Tuesday, April 28, 2015

Print: Stove Top



While in the Waukegan, IL area, I found an abandoned house. The inside was set up like a studio, with a workshop area in the back, and a living space in the front. This stove was obviously in the kitchen. I thought the strong geometric shapes of the stove and tabletop made for an interesting abstract composition. I used my Mamiya C330 with an 80mm lens on Kodak T-Max 400. The physical print is 10x10 inches.

Thursday, April 23, 2015

Print: Rat Rider


About a week ago, I took a drive up to Waukegan, Illinois. It was there that I came across an old playground and found this rat spring rider. I love the rat's expression, with his big tongue sticking out! I used my Mamiya C330 with an 80mm f/2.8 Lens, on Kodak T-Max 400. The physical darkroom print is 10x10 inches.



Tuesday, April 7, 2015

Spotlight: Contax IIa


A few weekends ago at the Photorama camera show, I picked up a Contax IIa to play around with. The Contax IIa is a 35mm rangefinder, and was introduced in 1950 by Zeiss. Coming out a few years before the legendary Leica M3, the IIa was more advanced than any Leica on the market, and was considered to be the 35mm camera for reporters and enthusiasts alike. One of the best features on the IIa was the fact that the rangefinder and viewfinder were in the same window (Leica cameras at the time required you to look through two windows-- one for focusing, and one for composing). This made shooting with the Contax a lot faster and less straining on the eyes.

The IIa is pretty tiny: noticeably smaller and lighter than any M-Mount Leica. Mine came with a collapsible 50mm lens, which made it even easier to carry around! The build quality is great, and feels rock solid in your grip. No plastic on this camera. Loading is easy: twist two fold-able tabs on the bottom plate, and the back pops right off. The take-up spool is removable, so take care not to lose it like I did! (I had to steal a take-up spool off one of my Exaktas-- luckily, it fit perfectly!)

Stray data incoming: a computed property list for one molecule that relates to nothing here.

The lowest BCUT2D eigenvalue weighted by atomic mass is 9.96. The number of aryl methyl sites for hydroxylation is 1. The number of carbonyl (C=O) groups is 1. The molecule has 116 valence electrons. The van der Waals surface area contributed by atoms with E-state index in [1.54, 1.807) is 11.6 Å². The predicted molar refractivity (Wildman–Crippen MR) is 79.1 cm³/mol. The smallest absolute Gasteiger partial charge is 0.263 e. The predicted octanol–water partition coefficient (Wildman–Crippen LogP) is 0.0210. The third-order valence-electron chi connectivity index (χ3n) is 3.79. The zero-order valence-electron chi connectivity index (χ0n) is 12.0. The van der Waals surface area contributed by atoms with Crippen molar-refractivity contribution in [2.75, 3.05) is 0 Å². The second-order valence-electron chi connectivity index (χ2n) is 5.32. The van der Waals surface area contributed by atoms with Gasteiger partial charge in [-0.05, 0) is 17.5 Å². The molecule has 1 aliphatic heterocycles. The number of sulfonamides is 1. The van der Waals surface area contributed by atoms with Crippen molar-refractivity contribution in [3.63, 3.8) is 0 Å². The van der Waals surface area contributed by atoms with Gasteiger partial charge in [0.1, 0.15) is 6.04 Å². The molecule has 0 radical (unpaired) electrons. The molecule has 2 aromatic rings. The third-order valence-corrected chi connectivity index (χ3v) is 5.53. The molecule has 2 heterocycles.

The camera is pretty fun to use, but there are some things about the IIa that you'll have to get used to. You can focus by either rotating the lens barrel with your left thumb and index finger, or by turning a small knob that sits close to the film advance with your right index finger. Use this smaller knob only for fine adjustments, as it takes many turns to make it through the entire focusing range. If you're rotating the lens barrel, you'll notice that the image in the rangefinder will move in the opposite direction that you twist the barrel. I found this to be completely disorienting, as every other rangefinder I've ever used has focused the opposite way (the correct way). But, I only shot one roll with the camera, so you'll probably get used to it in time. Composition is a little tough, as there are no frame-lines in the viewfinder. What's in the finder roughly shows the 50mm field of view, so all other lenses must use an external viewfinder to show the correct frame. On my collapsible 50mm f/2 Sonnar lens, it's difficult to change the aperture without turning the lens barrel.

One funky thing about the IIa is that the maximum shutter-speed is not 1/1000th, but rather 1/1250th of a second. You also have to lift up on the shutter-speed selection dial in order to turn it. The frame counter is located around the shutter release on top of the film advance knob, and must be set manually (It won't reset when you open up the back of the camera).

Here are some photos I made with the Contax IIa:


































Thanks for looking!






Saturday, April 4, 2015

Print: Pickup Interior


The inside of a pickup truck that's near the Huntley Grease Factory. It's probably been outside in the elements for over 30 years. I used my Nikon F2 with a 20mm f2.8 Nikkor lens, on Ilford Delta 400 film. Making this print was pretty difficult: I had to do two different exposures; one exposure for the floor of the truck cab with a #4 contrast filter, and one exposure for the rest of the print with a #3 contrast filter. It took a lot of time, but I'm pretty happy with the end result. The physical print is 10"x7".

Thanks for looking!